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Stanley Cup Final

Matt Murray closes Cup Final with back-to-back shutouts for Penguins

Goalie defeats Predators to win second championship as rookie

by Lisa Dillman @reallisa / NHL.com Staff Writer

NASHVILLE -- Matt Murray was exhausted.

The Pittsburgh Penguins goaltender skated to the bench, sat down and tried to quench his thirst with an energy drink. 

This was more than a half-hour after the Pittsburgh Penguins clinched back-to-back Stanley Cup championships with a 2-0 win against the Nashville Predators in Game 6 of the Stanley Cup Final at Bridgestone Arena on Sunday.

Murray made 27 saves for his second consecutive shutout, and finished the Final by making 64 straight saves.

It is two Stanley Cup championships for Murray, who is technically still a rookie.

 

[RELATED: Complete Penguins vs. Predators series coverage | Penguins join historic company with fifth championship]

 

Murray was 7-3 in the 2017 Stanley Cup Playoffs with a 1.70 goals-against average, a .937 save percentage and three shutouts.

The significance had not fully hit him.

"Not yet, honestly," Murray said. "My heart rate is still pretty high from the game. It hasn't stopped since. I'm trying to relax a bit here. I think it will start to sink in in the next few days."

This was a far cry from the way the playoffs started for Murray.

Video: Clutch Performance: Murray makes 27 saves in win

He was injured in warm-ups before Game 1 against the Columbus Blue Jackets. Because of the injury and the way Penguins goaltender Marc-Andre Fleury was playing, Murray didn't get his job back until Game 4 of the Eastern Conference Final against the Ottawa Senators.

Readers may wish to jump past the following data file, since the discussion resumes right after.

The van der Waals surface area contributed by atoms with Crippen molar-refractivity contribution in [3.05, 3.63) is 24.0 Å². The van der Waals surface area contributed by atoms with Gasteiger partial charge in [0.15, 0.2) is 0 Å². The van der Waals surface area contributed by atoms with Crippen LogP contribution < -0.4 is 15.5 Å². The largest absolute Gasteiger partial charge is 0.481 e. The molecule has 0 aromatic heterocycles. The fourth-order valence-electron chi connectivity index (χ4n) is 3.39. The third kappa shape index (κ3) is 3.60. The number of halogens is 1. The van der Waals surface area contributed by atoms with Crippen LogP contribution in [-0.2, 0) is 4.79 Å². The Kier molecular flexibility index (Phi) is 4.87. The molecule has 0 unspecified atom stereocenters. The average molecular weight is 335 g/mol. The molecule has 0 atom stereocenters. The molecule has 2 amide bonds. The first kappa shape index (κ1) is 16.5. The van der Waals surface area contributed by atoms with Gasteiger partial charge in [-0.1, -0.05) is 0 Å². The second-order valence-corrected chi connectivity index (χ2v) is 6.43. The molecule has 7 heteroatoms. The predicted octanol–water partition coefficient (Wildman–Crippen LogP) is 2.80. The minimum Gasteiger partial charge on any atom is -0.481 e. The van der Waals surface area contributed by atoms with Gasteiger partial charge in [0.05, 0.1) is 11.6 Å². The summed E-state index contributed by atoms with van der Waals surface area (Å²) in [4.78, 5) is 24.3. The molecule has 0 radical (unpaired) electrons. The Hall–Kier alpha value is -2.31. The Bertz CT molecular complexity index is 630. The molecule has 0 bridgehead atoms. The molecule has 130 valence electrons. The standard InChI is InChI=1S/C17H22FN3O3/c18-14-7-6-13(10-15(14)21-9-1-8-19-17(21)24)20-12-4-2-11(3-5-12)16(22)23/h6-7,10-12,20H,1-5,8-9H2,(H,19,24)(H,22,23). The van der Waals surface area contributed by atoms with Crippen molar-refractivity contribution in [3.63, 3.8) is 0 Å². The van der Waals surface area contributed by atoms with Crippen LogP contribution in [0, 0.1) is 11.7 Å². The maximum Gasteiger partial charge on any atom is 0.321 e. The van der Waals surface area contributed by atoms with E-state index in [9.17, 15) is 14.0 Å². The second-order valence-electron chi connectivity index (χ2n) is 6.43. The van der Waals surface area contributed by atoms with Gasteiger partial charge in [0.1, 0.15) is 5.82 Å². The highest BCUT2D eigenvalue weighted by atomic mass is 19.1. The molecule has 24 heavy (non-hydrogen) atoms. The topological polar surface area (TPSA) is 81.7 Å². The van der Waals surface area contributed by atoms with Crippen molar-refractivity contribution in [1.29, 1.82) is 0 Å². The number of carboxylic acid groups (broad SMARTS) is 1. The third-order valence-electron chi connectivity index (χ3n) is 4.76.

What if someone had told him this would happen the day of his injury before Game 1?

"I don't rule anything out," Murray said. "I always think positive and [am] always optimistic. I went thought a lot of tough times this year, especially at the start of the playoffs there with that injury.

"But with the staff, I was able to get back pretty quick and stronger than before."

Fleury handed Murray the Stanley Cup on Sunday and Murray called it one of the "most special moments" of his life. The gesture spoke to the relationship between the goaltenders and their mutual respect.

"I don't know that a two-goalie system would have worked if it weren't for the quality of people that these two guys are," Penguins coach Mike Sullivan said. "There were times during the season, there were times during the playoffs, where there isn't enough net for either one of them. We take those decisions very seriously, that decision might have been the hardest and most difficult decision that I've ever made as a coach."

Video: PIT@NSH, Gm6: Murray turns away Ekholm, Arvidsson

Murray's considerable composure was tested when the Predators had a 5-on-3 for 32 seconds in the third period. The Penguins killed it off; the Predators were 0-for-4 on the power play.

"That's probably the moment of our season right there," Murray said. "We were able to get it done. A couple of good blocks and we kept them to the outside. I'm really proud of how we were able to get it done.

"In a scenario like this, a lot of times you make your own luck. As a team, I thought we competed really well. We didn't let the fact we hadn't scored all game get us down and we put one in the last couple minutes."

So, what about his plans for his day with the Stanley Cup, Part 2?

"Probably do less with it [this time]," he said, smiling.

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